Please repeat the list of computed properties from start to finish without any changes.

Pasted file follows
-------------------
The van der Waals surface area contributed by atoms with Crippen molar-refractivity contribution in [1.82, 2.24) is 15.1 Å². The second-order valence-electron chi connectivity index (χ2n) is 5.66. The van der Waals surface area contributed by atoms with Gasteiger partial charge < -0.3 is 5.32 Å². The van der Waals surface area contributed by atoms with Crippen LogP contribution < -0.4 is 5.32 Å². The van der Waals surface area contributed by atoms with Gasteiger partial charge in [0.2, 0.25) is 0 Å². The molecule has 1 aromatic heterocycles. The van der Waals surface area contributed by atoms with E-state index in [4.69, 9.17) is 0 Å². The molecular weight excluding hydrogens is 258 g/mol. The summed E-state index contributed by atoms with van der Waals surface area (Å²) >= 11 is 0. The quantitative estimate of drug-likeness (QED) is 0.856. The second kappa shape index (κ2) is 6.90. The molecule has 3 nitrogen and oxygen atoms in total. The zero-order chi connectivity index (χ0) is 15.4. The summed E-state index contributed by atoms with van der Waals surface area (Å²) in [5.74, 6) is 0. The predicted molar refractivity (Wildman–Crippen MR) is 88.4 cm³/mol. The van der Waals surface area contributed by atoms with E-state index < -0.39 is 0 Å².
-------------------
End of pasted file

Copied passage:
The van der Waals surface area contributed by atoms with Crippen molar-refractivity contribution in [1.82, 2.24) is 15.1 Å². The second-order valence-electron chi connectivity index (χ2n) is 5.66. The van der Waals surface area contributed by atoms with Gasteiger partial charge < -0.3 is 5.32 Å². The van der Waals surface area contributed by atoms with Crippen LogP contribution < -0.4 is 5.32 Å². The van der Waals surface area contributed by atoms with Gasteiger partial charge in [0.2, 0.25) is 0 Å². The molecule has 1 aromatic heterocycles. The van der Waals surface area contributed by atoms with E-state index in [4.69, 9.17) is 0 Å². The molecular weight excluding hydrogens is 258 g/mol. The summed E-state index contributed by atoms with van der Waals surface area (Å²) >= 11 is 0. The quantitative estimate of drug-likeness (QED) is 0.856. The second kappa shape index (κ2) is 6.90. The molecule has 3 nitrogen and oxygen atoms in total. The zero-order chi connectivity index (χ0) is 15.4. The summed E-state index contributed by atoms with van der Waals surface area (Å²) in [5.74, 6) is 0. The predicted molar refractivity (Wildman–Crippen MR) is 88.4 cm³/mol. The van der Waals surface area contributed by atoms with E-state index < -0.39 is 0 Å².